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Proc R Soc Lond B Biol Sci. 1982 Sep 22;216(1203):201-7.

Diuresis in newly emerged, unfed mosquitoes. I. Fluid loss in normal females and males during the first 20 hours of adult life.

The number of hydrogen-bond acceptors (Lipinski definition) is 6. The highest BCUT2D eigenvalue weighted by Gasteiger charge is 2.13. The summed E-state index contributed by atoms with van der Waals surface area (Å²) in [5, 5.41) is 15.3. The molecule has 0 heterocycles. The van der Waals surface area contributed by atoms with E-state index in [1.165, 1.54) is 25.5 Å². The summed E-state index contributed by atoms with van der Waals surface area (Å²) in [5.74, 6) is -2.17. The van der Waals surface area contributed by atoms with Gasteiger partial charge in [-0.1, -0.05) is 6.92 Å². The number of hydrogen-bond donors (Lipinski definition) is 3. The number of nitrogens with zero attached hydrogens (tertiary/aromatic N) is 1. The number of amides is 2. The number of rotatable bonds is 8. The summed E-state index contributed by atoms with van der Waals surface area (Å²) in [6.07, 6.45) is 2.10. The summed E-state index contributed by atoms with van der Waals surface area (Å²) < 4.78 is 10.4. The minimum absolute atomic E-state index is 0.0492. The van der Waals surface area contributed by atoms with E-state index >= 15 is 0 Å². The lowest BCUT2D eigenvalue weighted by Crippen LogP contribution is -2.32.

Unfed mosquitoes (Aedes aegypti) decapitated soon after emergence from the pupa survive better than those decapitated later. In a test involving more than 700 females and more than 600 males, 80% of the mosquitoes decapitated during the first hour of adult life survived a period of 45 h post emergence (p.e.), whereas about 80% of those decapitated at 12 h or later failed to survive the same period. There was a linear fall in the rate of survival between 1 and 10 h p.e., after which the rate fluctuated between 10 and 30%. The mechanism accounting for this phenomenon seemed most likely to be loss of fluid under the control of a diuretic hormone released from the head, early decapitation protecting the insects from excess loss of fluid. To test this explantation the rate of excretion was measured in normal unfed mosquitoes at regular intervals during the first 20 h of adult life. In females the rate of excretion was shown to rise from 10 nl min-1 during the first hour of adult life to each 27 nl min-1 12 h later. In males the rate of excretion fell from 7 to 5 nl min-1 during the first 3 h before rising to 12 nl min-1 by 9 h p.e. The rate of excretion decreased in both sexes from 15-16 h onwards. Newly emerged mosquitoes thus increase their preparedness for flight by loss of water through enhanced excretion during the first day.

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